Art Rethought : The Social Practices Of Art
|Art Rethought : The Social Practices Of Art
|Oxford: Oxford University Press, 2017.
|المحتويات / النص
- Part One The Grand Narrative of Art in the Modern World 1 The Early Modern Revolution in the Arts 2 Why the Revolution? 3 The Grand Narrative and the Grand Narrative Theses 4 Wherein Lies the Worth of Disinterested Attention? 5 Art, Religion, and the Grand Narrative -PaRt Two Why the Grand Narrative has to Go 6 The Inapplicability of the Grand Narrative to Recent Art 7 Why the Grand Narrative Never Was Tenable - Part Three A New Framework for Thinking About the Arts 8 The Arts as Social Practices 9 Meaning of Works of the Arts and of Artworks - Part Four Memorial Art 10 The Social Practices of Memorial Art 11 The Memorial Meaning of the Mural Art of Belfast - Part Five Art For Veneration 12 The Social Practices of Art for Veneration - Part Six Social Protest Art 13 The Social Practices of Social Protest Art 14 The Social Protest Meaning of Uncle Tom’s Cabin 15 The Social Protest Meaning of the Graphic Art of Kنthe Kollwitz - Part Seven Art That Enhances 16 Work Songs Social Practice and Meaning - Part Eight The Art-Reflexive Art of today’s Art World 17 The Social Practices of Art-Reflexive Art 18 Art-Reflexive Meaning in the Work of Sherrie Levine - Part Nine Epilogue: Good Works and just Practices 19 What Happened to Beauty? 20 The Pursuit of Justice and the Social Practices of Art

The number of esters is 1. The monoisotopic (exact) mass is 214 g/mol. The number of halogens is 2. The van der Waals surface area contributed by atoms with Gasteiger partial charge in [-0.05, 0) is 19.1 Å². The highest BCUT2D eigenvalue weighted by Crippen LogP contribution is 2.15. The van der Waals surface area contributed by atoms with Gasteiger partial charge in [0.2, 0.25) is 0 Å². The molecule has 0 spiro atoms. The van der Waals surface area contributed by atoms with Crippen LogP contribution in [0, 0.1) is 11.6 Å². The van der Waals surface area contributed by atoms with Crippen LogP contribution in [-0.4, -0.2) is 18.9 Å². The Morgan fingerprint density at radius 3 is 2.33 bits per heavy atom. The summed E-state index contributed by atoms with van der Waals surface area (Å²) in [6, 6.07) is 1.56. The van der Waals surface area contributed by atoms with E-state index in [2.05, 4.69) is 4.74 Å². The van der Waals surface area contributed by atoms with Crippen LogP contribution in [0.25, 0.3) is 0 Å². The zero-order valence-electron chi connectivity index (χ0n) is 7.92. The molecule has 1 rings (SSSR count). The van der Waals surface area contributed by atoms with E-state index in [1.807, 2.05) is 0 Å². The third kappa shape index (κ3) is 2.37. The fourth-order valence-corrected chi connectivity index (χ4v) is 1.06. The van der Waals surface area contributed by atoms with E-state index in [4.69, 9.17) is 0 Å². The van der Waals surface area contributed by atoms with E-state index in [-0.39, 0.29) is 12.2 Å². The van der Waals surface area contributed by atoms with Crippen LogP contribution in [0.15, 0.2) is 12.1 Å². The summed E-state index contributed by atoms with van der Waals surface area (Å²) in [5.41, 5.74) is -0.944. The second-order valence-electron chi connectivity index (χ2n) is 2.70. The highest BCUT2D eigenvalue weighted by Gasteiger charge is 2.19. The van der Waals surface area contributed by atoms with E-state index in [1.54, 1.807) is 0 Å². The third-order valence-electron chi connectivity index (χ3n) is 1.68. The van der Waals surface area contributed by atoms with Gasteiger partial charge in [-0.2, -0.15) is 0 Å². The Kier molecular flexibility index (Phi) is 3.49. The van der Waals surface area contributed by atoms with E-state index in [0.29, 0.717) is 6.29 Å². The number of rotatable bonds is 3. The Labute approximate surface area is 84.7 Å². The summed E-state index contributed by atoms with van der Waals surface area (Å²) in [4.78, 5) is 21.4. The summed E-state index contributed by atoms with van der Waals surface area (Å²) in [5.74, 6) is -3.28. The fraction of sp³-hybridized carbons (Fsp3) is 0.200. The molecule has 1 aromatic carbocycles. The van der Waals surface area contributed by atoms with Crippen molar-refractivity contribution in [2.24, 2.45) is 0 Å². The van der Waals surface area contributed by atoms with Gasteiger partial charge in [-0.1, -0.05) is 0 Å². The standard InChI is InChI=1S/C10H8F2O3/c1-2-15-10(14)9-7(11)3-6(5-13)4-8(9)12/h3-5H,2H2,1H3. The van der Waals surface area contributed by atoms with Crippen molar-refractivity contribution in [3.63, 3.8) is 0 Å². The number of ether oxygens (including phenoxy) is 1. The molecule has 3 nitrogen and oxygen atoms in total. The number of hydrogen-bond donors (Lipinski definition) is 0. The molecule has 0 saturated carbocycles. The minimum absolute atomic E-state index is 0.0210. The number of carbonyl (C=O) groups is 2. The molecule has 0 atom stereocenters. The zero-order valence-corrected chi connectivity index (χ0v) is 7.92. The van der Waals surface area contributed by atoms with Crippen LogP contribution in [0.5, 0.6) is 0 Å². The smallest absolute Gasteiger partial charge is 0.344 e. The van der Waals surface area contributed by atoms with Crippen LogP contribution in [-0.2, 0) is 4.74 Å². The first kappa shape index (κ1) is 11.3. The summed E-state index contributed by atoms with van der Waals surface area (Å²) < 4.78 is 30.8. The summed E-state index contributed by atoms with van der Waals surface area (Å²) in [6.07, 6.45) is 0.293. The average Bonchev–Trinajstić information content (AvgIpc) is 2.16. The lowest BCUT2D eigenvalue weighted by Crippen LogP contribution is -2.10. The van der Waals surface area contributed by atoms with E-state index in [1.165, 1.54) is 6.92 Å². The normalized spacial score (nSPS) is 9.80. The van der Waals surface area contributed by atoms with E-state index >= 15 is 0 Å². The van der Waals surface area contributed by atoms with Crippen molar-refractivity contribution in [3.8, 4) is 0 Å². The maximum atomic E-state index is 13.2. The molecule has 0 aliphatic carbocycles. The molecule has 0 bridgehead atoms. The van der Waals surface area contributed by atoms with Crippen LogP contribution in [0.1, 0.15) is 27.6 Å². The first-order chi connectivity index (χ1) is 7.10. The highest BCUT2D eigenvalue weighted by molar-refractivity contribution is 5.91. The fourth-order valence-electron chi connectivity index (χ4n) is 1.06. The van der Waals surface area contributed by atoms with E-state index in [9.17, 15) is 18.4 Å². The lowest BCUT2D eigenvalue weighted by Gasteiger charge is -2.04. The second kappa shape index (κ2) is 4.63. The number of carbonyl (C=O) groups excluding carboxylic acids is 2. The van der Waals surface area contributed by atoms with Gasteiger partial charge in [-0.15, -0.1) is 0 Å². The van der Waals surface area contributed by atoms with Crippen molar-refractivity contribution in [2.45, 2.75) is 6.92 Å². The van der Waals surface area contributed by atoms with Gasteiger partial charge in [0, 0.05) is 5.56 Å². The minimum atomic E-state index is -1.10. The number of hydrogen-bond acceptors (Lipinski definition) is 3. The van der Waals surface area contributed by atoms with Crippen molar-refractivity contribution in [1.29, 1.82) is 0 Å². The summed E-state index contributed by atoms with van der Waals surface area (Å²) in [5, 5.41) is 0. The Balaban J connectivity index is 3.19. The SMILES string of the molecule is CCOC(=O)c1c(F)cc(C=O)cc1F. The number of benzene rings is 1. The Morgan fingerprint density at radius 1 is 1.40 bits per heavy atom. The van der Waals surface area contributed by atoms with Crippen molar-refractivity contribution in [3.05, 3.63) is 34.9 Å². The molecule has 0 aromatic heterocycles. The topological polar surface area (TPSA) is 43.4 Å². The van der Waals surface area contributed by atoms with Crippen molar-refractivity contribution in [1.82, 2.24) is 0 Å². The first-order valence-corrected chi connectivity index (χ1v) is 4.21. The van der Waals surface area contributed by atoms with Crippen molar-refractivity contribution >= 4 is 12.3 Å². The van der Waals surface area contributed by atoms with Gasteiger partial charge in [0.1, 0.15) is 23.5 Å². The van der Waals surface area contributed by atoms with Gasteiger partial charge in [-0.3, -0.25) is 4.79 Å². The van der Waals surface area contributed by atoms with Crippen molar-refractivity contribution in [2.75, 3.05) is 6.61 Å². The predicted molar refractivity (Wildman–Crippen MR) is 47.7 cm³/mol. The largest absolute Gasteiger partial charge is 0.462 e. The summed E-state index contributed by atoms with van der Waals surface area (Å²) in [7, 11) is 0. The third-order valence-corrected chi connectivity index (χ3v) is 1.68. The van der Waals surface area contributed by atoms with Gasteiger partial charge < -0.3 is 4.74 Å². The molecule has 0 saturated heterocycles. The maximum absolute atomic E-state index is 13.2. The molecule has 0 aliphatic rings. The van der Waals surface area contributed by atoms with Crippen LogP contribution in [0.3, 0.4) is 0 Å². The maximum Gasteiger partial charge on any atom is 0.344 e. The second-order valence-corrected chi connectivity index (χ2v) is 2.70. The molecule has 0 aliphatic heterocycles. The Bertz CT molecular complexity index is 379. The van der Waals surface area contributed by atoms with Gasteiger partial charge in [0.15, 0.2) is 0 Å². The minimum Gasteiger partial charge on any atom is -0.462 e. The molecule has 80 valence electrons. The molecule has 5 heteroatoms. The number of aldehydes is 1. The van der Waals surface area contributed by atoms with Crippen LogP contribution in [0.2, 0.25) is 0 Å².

Human beings engage works of the arts in many different ways: they sing songs while working, they kiss icons, they create and dedicate memorials. Yet almost all philosophers of art of the modern period have ignored this variety and focused entirely on just one mode of engagement, namely, disinterested attention. In the first part of the book Nicholas Wolterstorff asks why philosophers have concentrated on just this one mode of engagement. The answer he proposes is that almost all philosophers have accepted what the author calls the grand narrative concerning art in the modern world. It is generally agreed that in the early modern period, members of the middle class in Western Europe increasingly engaged works of the arts as objects of disinterested attention. The grand narrative claims that this change represented the arts coming into their own, and that works of art, so engaged, are socially other and transcendent. Wolterstorff argues that the grand narrative has to be rejected as not fitting the facts. Wolterstorff then offers an alternative framework for thinking about the arts. Central to the alternative framework that he proposes are the idea of the arts as social practices and the idea of works of the arts as having different meaning in different practices. He goes on to use this framework to analyse in some detail five distinct social practices of art and the meaning that works have within those practices: the practice of memorial art, of art for veneration, of social protest art, of works songs, and of recent art-reflexive art.